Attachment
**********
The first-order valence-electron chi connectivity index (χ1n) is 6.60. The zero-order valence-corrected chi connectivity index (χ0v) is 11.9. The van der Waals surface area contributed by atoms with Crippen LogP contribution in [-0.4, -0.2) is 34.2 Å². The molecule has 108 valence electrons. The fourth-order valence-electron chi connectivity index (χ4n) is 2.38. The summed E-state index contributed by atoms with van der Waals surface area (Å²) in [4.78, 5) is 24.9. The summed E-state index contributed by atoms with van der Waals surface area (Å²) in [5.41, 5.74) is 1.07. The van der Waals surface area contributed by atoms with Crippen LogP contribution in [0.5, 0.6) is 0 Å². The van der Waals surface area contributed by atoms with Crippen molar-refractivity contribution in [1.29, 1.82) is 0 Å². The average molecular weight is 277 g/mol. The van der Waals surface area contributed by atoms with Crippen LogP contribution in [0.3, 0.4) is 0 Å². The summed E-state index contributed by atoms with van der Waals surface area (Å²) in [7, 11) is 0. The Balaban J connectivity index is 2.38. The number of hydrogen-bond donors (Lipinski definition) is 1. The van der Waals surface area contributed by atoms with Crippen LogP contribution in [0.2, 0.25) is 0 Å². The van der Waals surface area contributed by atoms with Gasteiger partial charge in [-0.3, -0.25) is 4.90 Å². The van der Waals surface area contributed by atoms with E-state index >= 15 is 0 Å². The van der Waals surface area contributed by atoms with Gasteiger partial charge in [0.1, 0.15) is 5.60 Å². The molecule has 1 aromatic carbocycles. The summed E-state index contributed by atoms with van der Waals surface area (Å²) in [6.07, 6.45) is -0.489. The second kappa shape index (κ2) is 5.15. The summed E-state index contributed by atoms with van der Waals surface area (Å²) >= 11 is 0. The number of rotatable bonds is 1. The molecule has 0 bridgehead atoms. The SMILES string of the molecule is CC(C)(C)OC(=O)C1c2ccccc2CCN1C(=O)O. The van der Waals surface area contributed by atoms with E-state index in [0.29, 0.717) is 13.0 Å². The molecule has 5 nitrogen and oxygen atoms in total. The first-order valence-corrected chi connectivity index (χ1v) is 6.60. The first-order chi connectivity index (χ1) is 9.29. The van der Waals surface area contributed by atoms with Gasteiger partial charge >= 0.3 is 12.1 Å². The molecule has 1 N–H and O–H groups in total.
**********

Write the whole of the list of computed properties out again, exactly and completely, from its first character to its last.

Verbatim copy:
The first-order valence-electron chi connectivity index (χ1n) is 6.60. The zero-order valence-corrected chi connectivity index (χ0v) is 11.9. The van der Waals surface area contributed by atoms with Crippen LogP contribution in [-0.4, -0.2) is 34.2 Å². The molecule has 108 valence electrons. The fourth-order valence-electron chi connectivity index (χ4n) is 2.38. The summed E-state index contributed by atoms with van der Waals surface area (Å²) in [4.78, 5) is 24.9. The summed E-state index contributed by atoms with van der Waals surface area (Å²) in [5.41, 5.74) is 1.07. The van der Waals surface area contributed by atoms with Crippen LogP contribution in [0.5, 0.6) is 0 Å². The van der Waals surface area contributed by atoms with Crippen molar-refractivity contribution in [1.29, 1.82) is 0 Å². The average molecular weight is 277 g/mol. The van der Waals surface area contributed by atoms with Crippen LogP contribution in [0.3, 0.4) is 0 Å². The summed E-state index contributed by atoms with van der Waals surface area (Å²) in [7, 11) is 0. The Balaban J connectivity index is 2.38. The number of hydrogen-bond donors (Lipinski definition) is 1. The van der Waals surface area contributed by atoms with Crippen LogP contribution in [0.2, 0.25) is 0 Å². The van der Waals surface area contributed by atoms with Gasteiger partial charge in [-0.3, -0.25) is 4.90 Å². The van der Waals surface area contributed by atoms with E-state index >= 15 is 0 Å². The van der Waals surface area contributed by atoms with Gasteiger partial charge in [0.1, 0.15) is 5.60 Å². The molecule has 1 aromatic carbocycles. The summed E-state index contributed by atoms with van der Waals surface area (Å²) in [6.07, 6.45) is -0.489. The second kappa shape index (κ2) is 5.15. The summed E-state index contributed by atoms with van der Waals surface area (Å²) >= 11 is 0. The number of rotatable bonds is 1. The molecule has 0 bridgehead atoms. The SMILES string of the molecule is CC(C)(C)OC(=O)C1c2ccccc2CCN1C(=O)O. The van der Waals surface area contributed by atoms with E-state index in [0.29, 0.717) is 13.0 Å². The molecule has 5 nitrogen and oxygen atoms in total. The first-order valence-corrected chi connectivity index (χ1v) is 6.60. The first-order chi connectivity index (χ1) is 9.29. The van der Waals surface area contributed by atoms with Gasteiger partial charge >= 0.3 is 12.1 Å². The molecule has 1 N–H and O–H groups in total.